We just waited for the problem to go away, but it didn't. Rather, it was getting worse. On September 12, a week after they decided it was toxic synovitos, we went back to Dr. Mayberry. This time we were starting to get mad at all the trips to the doctor with no answer. We did our usual ultra sound, x-ray and blood work. This time it was an extra hassle. We didn't get to trudge all over St. Vincent's this time we had to go to Children's to get the ultra sound because SV's pediatric tech. had already left for the day. Jim and I both talked about how depressing it was to see all those sick kids. I was so thankful I wasn't a parent dealing with that type of thing. I knew I just couldn't handle it. This ultra sound showed fluid build up around the hip. This lead to the diagnosis of juvenile rheumatoid arthritis. We were so upset. Our little boy was going to walk with a painful limp forever. He would never play ball or run or do the things little boys do. He would be in to much pain to do those things. He was put on Motrin around the clock. He took this very well in the beginning, but it turned into a battle. We scheduled an MRI for September 20th, to see which joints were involved and to figure out a course of treatment for the JRA. While we waited on that day things stayed the same. Taylor was getting no better and the days were horrible for us all.
MRI day finally came. Gram and Mommy took Taylor to St. Vincent's at 8:00 in the morning. It was the worst experience any of us had ever had. They wrapped Taylor in a blanket and 4 people, two of them being Gram and Mommy held him down while they made 5 attempts at an IV. We cried more than he did. It was so awful watching him in pain. He just stared up at us and you could tell he was asking for help and we were the ones holding him down. They finally gave up and rescheduled the appointment. We had it scheduled at Children's where we would get a nurse that was use to working on kids.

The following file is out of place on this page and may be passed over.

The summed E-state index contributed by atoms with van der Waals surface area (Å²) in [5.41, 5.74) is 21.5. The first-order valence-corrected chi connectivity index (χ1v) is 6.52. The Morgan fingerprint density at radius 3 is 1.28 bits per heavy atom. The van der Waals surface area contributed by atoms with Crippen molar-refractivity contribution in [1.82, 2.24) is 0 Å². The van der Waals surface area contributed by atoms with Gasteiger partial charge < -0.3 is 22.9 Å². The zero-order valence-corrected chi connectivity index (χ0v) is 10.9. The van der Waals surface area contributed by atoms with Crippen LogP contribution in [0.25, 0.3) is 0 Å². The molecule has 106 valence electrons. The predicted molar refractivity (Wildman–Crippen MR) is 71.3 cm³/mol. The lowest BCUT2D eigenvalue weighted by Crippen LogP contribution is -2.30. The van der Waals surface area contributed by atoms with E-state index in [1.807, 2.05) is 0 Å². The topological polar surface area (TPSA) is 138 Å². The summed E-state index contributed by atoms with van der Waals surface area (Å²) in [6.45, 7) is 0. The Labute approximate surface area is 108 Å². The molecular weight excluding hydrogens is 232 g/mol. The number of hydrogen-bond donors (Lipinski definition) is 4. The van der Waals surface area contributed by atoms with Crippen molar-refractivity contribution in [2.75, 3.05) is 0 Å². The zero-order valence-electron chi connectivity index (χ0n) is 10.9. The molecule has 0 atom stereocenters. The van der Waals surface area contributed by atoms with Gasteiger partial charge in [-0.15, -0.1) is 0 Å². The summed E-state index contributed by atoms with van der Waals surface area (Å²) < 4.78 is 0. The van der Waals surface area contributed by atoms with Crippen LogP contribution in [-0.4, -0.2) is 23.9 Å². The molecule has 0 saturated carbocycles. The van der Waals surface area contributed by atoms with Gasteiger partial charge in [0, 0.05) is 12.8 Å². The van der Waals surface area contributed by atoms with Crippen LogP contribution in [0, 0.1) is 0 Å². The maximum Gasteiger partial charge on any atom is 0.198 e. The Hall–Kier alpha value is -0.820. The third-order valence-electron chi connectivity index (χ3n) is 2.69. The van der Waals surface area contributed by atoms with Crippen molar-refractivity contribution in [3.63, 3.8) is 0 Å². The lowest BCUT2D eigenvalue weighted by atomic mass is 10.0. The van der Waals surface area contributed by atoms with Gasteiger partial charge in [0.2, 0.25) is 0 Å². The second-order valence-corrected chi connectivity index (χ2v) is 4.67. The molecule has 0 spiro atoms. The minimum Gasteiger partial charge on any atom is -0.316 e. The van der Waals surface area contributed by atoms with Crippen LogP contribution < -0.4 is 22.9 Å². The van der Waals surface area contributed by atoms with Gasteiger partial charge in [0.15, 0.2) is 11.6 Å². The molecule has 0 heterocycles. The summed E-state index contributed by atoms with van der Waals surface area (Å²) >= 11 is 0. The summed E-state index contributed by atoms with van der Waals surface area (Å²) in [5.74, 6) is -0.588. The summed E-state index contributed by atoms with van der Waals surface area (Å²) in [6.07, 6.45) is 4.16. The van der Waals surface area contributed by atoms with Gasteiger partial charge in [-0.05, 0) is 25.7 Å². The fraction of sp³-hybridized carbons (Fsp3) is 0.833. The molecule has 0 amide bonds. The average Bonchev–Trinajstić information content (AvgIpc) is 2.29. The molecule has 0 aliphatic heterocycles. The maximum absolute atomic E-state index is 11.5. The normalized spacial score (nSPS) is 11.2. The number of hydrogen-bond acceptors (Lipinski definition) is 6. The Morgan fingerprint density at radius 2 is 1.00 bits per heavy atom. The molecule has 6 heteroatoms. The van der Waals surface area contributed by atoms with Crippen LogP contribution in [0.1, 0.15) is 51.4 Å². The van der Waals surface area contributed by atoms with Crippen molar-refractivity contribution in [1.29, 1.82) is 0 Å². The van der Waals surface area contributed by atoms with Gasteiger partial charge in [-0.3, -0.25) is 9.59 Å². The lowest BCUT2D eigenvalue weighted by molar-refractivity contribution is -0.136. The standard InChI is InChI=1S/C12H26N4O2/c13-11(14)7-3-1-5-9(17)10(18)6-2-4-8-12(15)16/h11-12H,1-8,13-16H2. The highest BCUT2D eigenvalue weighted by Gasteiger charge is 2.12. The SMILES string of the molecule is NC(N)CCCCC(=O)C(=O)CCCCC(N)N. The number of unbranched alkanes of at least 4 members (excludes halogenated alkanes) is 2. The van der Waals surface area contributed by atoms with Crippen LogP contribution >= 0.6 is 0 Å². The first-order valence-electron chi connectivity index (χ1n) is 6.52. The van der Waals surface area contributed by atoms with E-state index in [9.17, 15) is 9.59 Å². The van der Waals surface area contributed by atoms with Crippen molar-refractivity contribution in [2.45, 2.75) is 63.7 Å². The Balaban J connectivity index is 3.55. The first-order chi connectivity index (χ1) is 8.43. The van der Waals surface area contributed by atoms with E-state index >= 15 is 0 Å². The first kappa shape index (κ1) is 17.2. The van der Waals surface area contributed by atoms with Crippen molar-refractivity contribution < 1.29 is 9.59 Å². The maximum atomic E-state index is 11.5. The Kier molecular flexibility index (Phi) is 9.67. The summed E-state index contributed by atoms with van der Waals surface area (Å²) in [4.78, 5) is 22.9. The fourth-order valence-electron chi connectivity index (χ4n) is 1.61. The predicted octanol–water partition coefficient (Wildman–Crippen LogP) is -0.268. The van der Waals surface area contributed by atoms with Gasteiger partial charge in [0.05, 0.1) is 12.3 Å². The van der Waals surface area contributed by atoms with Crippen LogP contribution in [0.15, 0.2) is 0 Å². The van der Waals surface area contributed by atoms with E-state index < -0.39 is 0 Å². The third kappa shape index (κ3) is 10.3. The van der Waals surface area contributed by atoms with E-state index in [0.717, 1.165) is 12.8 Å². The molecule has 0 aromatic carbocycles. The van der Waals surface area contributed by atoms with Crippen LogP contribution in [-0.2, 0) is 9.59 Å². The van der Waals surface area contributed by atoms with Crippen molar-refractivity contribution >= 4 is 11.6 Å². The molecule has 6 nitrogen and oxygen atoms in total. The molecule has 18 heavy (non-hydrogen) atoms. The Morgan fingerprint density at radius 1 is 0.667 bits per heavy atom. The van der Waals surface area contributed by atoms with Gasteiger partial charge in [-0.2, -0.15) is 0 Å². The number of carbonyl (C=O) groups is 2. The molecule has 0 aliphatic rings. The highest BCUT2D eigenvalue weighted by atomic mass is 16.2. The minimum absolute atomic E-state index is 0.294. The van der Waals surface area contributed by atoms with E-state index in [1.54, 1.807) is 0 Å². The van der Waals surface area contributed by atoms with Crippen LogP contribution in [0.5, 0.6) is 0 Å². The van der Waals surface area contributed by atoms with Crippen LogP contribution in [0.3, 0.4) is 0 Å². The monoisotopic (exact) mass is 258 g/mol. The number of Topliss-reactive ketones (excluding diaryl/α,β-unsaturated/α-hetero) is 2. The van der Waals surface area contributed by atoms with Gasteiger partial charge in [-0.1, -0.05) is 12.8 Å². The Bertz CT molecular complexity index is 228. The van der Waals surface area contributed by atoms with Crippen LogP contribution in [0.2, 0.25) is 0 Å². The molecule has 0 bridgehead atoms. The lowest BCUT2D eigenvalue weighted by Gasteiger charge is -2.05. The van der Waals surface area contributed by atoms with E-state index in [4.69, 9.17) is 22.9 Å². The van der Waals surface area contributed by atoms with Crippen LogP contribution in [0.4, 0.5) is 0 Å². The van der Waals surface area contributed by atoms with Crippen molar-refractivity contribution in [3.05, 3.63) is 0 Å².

The days that followed were the worst we had had so far. He moped all the time and refused any food. It was taking a toll on all of us. We were really beginning to fear the worst. On Monday, September 24th, Taylor had an awful day at daycare. That afternoon on the playground, he sat in his teacher's lap rather than playing. That was not unusual, but he was almost catatonic. We left immediately and made a Dr. appointment for the next morning. We saw Dr. Anderson because Dr. Petelos was off. He knew I was very concerned. He did blood work and assured us it was not cancer because nothing came up in the blood work. PaPa went with us, and before we left the room, he asked Dr. Anderson, "Now, you have totally ruled out Cancer? Correct?" Dr. Anderson replied, "yes, I'm 100% sure its not cancer and almost positive its JRA." He had a bit of a virus and a raspy sounding chest. He gave us prednisilone, a steroid, for his chest. It really worked. He was back to normal. Finally, he was himself again. He was running and jumping. We thought he had really had the toxic synovitos and that the medicine had fixed it. We were so happy. After a week we were right back where we started. I called Dr. Mayberry to see if we could get more of the steroid, but they said no. They wanted to see him again. Still thinking it was JRA, she scheduled an appointment with a rheumatologist. So, we were back to waiting and we would be for a long time. The soonest appointment was November 13th. We had over a month to wait.